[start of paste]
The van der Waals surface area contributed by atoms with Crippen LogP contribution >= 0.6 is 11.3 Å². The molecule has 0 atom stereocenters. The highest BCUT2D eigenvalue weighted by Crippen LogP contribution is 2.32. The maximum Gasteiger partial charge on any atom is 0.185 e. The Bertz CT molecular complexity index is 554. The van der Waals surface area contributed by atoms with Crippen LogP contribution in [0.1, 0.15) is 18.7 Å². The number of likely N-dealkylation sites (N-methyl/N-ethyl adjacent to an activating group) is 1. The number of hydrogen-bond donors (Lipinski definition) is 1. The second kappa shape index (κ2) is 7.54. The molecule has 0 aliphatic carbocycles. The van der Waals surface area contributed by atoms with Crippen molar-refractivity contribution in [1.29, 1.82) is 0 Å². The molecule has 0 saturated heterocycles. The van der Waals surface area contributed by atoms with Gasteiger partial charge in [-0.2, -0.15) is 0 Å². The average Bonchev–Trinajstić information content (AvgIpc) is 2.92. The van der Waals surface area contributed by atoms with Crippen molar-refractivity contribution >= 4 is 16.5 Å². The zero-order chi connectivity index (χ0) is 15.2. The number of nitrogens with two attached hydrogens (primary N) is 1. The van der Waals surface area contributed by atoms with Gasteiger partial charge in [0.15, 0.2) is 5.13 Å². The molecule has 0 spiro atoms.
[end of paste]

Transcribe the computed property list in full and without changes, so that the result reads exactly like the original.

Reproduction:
The van der Waals surface area contributed by atoms with Crippen LogP contribution >= 0.6 is 11.3 Å². The molecule has 0 atom stereocenters. The highest BCUT2D eigenvalue weighted by Crippen LogP contribution is 2.32. The maximum Gasteiger partial charge on any atom is 0.185 e. The Bertz CT molecular complexity index is 554. The van der Waals surface area contributed by atoms with Crippen LogP contribution in [0.1, 0.15) is 18.7 Å². The number of likely N-dealkylation sites (N-methyl/N-ethyl adjacent to an activating group) is 1. The number of hydrogen-bond donors (Lipinski definition) is 1. The second kappa shape index (κ2) is 7.54. The molecule has 0 aliphatic carbocycles. The van der Waals surface area contributed by atoms with Crippen molar-refractivity contribution in [1.29, 1.82) is 0 Å². The molecule has 0 saturated heterocycles. The van der Waals surface area contributed by atoms with Gasteiger partial charge in [-0.2, -0.15) is 0 Å². The average Bonchev–Trinajstić information content (AvgIpc) is 2.92. The van der Waals surface area contributed by atoms with Crippen molar-refractivity contribution >= 4 is 16.5 Å². The zero-order chi connectivity index (χ0) is 15.2. The number of nitrogens with two attached hydrogens (primary N) is 1. The van der Waals surface area contributed by atoms with Gasteiger partial charge in [0.15, 0.2) is 5.13 Å². The molecule has 0 spiro atoms.